Articles
January 12, 2023

Now a major food allergen, sesame should be on restaurants' radar

Plant joins eight other allergens on the Food and Drug Administration’s list
Following the enactment of the Food Allergy Safety, Treatment, Education and Research (FASTER) Act in April 2021, the Food and Drug Administration added sesame to its list of major food allergens.

Effective Jan. 1 of this year, packaged foods in the United States must label the presence of sesame “in plain language,” according to FARE, a consumer advocacy group that raises awareness and expands education on food allergies.

The plant, which is turned into seeds, oils, and pastes is commonly found in bakery items, Asian cuisine, snack foods, and marinades, to name a few. The FASTER Act changed how food allergens were defined in the previous Food, Drug, and Cosmetic Act, and sesame now joins milk, eggs, fish, crustacean shellfish, tree nuts, peanuts, wheat, and soybeans.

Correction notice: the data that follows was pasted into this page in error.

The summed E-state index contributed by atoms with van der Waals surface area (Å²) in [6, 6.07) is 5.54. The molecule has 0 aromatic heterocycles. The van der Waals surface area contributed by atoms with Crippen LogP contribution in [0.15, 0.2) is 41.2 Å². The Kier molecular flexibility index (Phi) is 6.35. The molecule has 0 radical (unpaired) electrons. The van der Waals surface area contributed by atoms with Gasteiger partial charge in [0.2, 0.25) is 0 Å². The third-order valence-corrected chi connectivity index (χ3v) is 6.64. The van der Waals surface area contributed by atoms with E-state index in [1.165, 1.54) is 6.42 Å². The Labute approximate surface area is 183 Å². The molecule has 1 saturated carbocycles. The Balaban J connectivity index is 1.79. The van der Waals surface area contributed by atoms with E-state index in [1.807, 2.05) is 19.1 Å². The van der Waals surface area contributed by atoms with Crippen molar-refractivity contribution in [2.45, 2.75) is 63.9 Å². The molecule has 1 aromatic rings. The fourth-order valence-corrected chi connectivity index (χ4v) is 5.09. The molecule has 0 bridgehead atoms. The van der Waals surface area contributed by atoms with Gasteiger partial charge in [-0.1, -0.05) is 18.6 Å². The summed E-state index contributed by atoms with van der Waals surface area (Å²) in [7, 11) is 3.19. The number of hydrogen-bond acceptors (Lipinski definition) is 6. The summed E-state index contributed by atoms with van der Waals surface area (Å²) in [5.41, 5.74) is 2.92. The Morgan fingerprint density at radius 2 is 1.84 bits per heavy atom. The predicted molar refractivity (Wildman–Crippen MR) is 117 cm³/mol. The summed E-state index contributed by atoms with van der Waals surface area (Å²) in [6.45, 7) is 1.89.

While allergens found in restaurant foods are regulated at state level, the FDA enforces regulations that mandate companies to list ingredients on packaged foods and beverages. Although restaurants are not required to list sesame, their suppliers are.

Some states, including Mass., Md., Mich., RI, and Va., have laws designed to make it safer for individuals with food allergies to dine in restaurants. 

Additionally, the Food Code – a federal resource for local/state food control jurisdictions with regulatory authority over retail and food service establishments – contains requirements for food allergens. Updated last year, it serves up guidelines for food safety to reduce the risk of foodborne illness. For more details on recent changes to the Food Code, join the Association for a webinar on Jan. 25, 2023, at 1 p.m. CT.

The total number of Americans that are allergic to sesame is not known. Research estimates from FARE and the American Academy of Allergy, Asthma, and Immunology (AAAI) place the number between 1.5-6M.

Influenced by the federal declaration, it's possible that state governments would set regulations that would directly impact restaurants. Committed to educating owners and operators on how individuals with food allergies can safely dine in restaurants, the Association will continue to monitor state-level regulatory activity, and in the meantime has developed the following resources: